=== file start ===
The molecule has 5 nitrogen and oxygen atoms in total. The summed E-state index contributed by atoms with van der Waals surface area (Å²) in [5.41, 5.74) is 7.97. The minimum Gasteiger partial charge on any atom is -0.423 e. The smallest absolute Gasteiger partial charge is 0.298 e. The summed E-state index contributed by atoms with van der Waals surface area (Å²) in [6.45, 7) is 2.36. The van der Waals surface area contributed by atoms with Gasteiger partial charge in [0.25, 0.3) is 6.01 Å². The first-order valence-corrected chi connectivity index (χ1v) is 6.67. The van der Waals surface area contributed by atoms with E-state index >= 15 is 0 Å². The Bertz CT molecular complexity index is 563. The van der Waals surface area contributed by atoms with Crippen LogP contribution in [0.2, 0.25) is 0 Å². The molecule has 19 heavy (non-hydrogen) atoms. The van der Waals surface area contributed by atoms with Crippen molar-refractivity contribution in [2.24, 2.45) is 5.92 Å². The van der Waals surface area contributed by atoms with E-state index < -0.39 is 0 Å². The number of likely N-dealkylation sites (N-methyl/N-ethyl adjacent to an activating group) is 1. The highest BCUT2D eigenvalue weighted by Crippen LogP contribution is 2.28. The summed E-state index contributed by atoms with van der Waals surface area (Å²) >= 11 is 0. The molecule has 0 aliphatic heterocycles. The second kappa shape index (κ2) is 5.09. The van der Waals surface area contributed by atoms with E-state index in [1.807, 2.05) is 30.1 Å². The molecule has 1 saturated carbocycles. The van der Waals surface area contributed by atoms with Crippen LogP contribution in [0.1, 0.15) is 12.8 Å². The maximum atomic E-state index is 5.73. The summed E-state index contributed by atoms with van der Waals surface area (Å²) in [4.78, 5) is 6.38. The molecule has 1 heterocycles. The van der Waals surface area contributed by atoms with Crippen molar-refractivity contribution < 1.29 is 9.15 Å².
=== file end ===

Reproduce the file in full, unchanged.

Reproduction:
The molecule has 5 nitrogen and oxygen atoms in total. The summed E-state index contributed by atoms with van der Waals surface area (Å²) in [5.41, 5.74) is 7.97. The minimum Gasteiger partial charge on any atom is -0.423 e. The smallest absolute Gasteiger partial charge is 0.298 e. The summed E-state index contributed by atoms with van der Waals surface area (Å²) in [6.45, 7) is 2.36. The van der Waals surface area contributed by atoms with Gasteiger partial charge in [0.25, 0.3) is 6.01 Å². The first-order valence-corrected chi connectivity index (χ1v) is 6.67. The van der Waals surface area contributed by atoms with E-state index >= 15 is 0 Å². The Bertz CT molecular complexity index is 563. The van der Waals surface area contributed by atoms with Crippen LogP contribution in [0.2, 0.25) is 0 Å². The molecule has 19 heavy (non-hydrogen) atoms. The van der Waals surface area contributed by atoms with Crippen molar-refractivity contribution in [2.24, 2.45) is 5.92 Å². The van der Waals surface area contributed by atoms with E-state index < -0.39 is 0 Å². The number of likely N-dealkylation sites (N-methyl/N-ethyl adjacent to an activating group) is 1. The highest BCUT2D eigenvalue weighted by Crippen LogP contribution is 2.28. The summed E-state index contributed by atoms with van der Waals surface area (Å²) >= 11 is 0. The molecule has 0 aliphatic heterocycles. The second kappa shape index (κ2) is 5.09. The van der Waals surface area contributed by atoms with E-state index in [1.807, 2.05) is 30.1 Å². The molecule has 1 saturated carbocycles. The van der Waals surface area contributed by atoms with Crippen LogP contribution in [0.1, 0.15) is 12.8 Å². The maximum atomic E-state index is 5.73. The summed E-state index contributed by atoms with van der Waals surface area (Å²) in [4.78, 5) is 6.38. The molecule has 1 heterocycles. The van der Waals surface area contributed by atoms with Crippen molar-refractivity contribution < 1.29 is 9.15 Å².